With the extension of the nationwide lockdown, key healthcare services have taken a hit, and reports of denial of maternal and reproductive health care have come from Delhi as well as from other states. Despite an order by the Delhi High Court which said that women’s health be treated as a high-priority essential service, pregnant women are experiencing substantial difficulties in accessing reproductive health services.
Denied entry in hospitals due to her religion
On April 15, Shabnam (name changed), a 25-year-old woman from Delhi who was nine months pregnant at the time, spent nearly 48 hours trying to access emergency services for her pregnancy and delivery.
Despite serious cardiac issues and having shown no symptoms of COVID-19, Shabnam was denied treatment at Delhi’s leading hospitals as the area she lives in had been designated as a “red zone” by the authorities. She first went to Safdarjung Hospital and then to the Lok Nayak Jai Prakash Narayan (LNJP) Hospital, both of which refused to admit her. She approached six public and private hospitals over the two-day period, at a time when public transportation was completely suspended and mobility severely restricted. She repeatedly faced denials, exorbitant cost estimates from a private hospital, and facilities that lacked the necessary infrastructure to deal with her condition and medical history. Moreover, the lack of non-COVID-19 ambulance services at Safdarjung Hospital and in other government hostpitals delayed her access to health care, heightening the risk to her health and life.
As of now, Delhi has more than 89 containment zones “red zones” with all 11 districts having been reportedly declared hotspots. Shabnam’s struggle is not unique. In North-East Delhi, the fear of being treated differently and being denied treatment is keeping women away from key services, often at the cost of suffering fatalities.
Given the prevailing situation, SAMA, a Resource Group for Women and Health, has filed a Public Interest Litigation (PIL) in the Delhi High Court
Speaking to NewsClick, Sarojini N. of SAMA, the petitioner in the case, said that “transport remains the biggest issue. This case (Shabnam’s) is just an example. There are many more such cases. We wrote to the Health Ministry too, but did not receive any response,” she added.
The Delhi High Court however responded positively to the application, stating that there was a gap in the implementation of the lockdown. Speaking to NewsClick, Lawyer Vrinda Grover said, “The court ordered that women's health has to be treated as high priority essential service. Just as services dedicated for senior citizens with ECHO vans, taking them to and fro, a dedicated set up and helpline will be announced for pregnant women. Additionally,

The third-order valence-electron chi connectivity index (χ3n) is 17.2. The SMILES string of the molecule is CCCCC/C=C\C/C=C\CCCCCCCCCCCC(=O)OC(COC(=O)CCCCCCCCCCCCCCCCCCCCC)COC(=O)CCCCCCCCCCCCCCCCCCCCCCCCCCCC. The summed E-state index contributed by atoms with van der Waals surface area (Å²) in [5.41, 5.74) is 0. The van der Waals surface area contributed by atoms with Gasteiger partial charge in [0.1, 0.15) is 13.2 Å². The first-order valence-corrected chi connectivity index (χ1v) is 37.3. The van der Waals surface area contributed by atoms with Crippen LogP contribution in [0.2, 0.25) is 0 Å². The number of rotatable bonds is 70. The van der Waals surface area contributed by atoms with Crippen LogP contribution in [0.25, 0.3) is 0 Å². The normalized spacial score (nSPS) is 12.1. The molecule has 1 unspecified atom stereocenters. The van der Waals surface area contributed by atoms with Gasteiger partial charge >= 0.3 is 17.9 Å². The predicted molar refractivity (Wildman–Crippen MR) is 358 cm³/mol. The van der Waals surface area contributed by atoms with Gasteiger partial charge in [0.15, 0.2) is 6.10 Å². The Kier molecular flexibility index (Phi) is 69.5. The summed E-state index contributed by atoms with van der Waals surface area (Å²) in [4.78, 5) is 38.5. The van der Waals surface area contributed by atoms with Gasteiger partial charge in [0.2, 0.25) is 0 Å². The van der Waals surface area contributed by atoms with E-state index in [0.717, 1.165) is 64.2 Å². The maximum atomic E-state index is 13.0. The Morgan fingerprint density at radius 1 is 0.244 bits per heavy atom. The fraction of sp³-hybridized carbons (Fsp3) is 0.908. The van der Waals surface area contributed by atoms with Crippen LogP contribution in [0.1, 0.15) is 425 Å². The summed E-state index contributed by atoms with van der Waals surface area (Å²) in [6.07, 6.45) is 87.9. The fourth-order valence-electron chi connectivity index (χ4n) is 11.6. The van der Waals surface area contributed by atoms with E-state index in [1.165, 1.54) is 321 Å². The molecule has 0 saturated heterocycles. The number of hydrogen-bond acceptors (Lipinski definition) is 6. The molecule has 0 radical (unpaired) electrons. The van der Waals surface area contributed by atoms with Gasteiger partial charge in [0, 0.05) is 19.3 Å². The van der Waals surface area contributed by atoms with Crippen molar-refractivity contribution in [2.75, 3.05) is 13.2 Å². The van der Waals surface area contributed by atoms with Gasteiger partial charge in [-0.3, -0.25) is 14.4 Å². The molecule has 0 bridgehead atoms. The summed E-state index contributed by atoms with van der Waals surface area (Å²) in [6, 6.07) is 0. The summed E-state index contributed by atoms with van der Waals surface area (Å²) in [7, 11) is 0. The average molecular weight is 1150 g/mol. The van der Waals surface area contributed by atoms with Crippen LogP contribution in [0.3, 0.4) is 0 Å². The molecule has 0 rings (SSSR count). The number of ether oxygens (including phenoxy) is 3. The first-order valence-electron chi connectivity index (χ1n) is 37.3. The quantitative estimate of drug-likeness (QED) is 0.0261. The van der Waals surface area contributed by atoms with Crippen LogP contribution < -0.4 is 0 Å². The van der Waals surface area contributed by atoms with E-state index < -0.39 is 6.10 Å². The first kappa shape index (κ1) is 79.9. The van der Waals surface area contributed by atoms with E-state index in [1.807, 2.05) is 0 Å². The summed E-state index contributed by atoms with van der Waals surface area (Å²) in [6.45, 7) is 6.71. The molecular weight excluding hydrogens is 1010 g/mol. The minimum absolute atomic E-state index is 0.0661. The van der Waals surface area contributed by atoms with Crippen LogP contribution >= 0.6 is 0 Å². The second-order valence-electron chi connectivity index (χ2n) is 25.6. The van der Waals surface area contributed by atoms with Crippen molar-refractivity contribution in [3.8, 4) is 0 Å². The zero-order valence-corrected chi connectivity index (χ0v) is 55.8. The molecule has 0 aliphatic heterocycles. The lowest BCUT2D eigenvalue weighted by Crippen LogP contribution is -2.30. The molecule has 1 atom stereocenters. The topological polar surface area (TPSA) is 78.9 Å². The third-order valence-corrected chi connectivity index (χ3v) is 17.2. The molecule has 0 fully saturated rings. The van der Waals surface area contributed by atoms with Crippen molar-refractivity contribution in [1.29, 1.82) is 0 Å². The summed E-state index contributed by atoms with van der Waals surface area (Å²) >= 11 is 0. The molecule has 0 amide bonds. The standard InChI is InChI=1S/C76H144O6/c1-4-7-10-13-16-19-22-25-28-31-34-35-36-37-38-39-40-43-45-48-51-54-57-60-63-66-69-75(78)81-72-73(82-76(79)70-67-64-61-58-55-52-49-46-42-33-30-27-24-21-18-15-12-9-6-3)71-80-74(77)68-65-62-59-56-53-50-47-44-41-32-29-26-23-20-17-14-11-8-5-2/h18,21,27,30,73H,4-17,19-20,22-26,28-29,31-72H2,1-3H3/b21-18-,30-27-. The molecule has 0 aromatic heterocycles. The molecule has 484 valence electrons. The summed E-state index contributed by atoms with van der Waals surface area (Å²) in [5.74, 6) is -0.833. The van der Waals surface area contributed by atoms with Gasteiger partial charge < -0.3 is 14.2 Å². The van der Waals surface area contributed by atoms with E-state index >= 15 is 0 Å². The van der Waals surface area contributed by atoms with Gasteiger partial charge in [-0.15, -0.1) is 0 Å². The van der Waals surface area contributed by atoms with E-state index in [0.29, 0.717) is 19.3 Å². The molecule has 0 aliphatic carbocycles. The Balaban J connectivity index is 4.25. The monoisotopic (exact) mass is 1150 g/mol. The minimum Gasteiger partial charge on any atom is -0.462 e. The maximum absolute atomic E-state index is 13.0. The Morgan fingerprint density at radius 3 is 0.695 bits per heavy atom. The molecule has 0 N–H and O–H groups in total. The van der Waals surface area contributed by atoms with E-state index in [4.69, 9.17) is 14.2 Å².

ASHA workers will be regularly in touch with women in the last trimester of their pregnancy.”
Women across socio-economic strata are facing issues in accessing transportation, with many not being able to access ambulances and having to resort to home-births.
Sonali from the Jan Swasthya Abhiyaan told NewsClick that the issue at hand was two-fold. “First there is transport. Pregnant women and others in need of medical care are not able to access care. Booking a private ambulance can cost up to Rs 2000 for a one-side trip. There have been instances of patients walking to hospitals to get care. People are also afraid of being harassed by the police if they step out of their areas.”
She added that patients were being “shuffled” from one hospital to another. “There was a case of a full-term pregnant woman in Delhi who went to three hospitals and finally got admitted to the fourth hospital. I am aware of two home births that have happened during the lockdown. There have probably been many more which have gone unnoticed and unreported. This is in 2020, in India’s capital, where we are going back to an era of unskilled home births. This is avoidable and needs to be addressed urgently. Maternal health cannot become a casualty of the COVID-19 pandemic,” she said.
‘Fear they may poison me’
Uzma, a health volunteer from North-East Delhi said that they were calling women home for deliveries. “There are many complications in the process; often we are not able to arrange for transport. The fears are particularly real for women in this riot-affected region. Many of the women do not reach out to hospitals due to the fear of being ill-treated or denied entry,” she said.
“The fear is such that women think that someone will poison them because of their religion,” she claimed. The anxieties of women have been triggered after such instances have been brought to light from across India.
In Rajasthan's Bharatpur, the religion of a pregnant Muslim woman was cited as grounds for refusing to admit her to the hospital. The pregnant woman, after leaving the hospital, delivered the child inside the ambulance but the infant could not survive. In another instance from Jharkhand, a Muslim woman was accused of spreading coronavirus and was reportedly made to clean up blood by a hospital.
Also Read: COVID-19: Ignoring Women and Children’s Health Could Lead to Parallel Health Crisis, Say Experts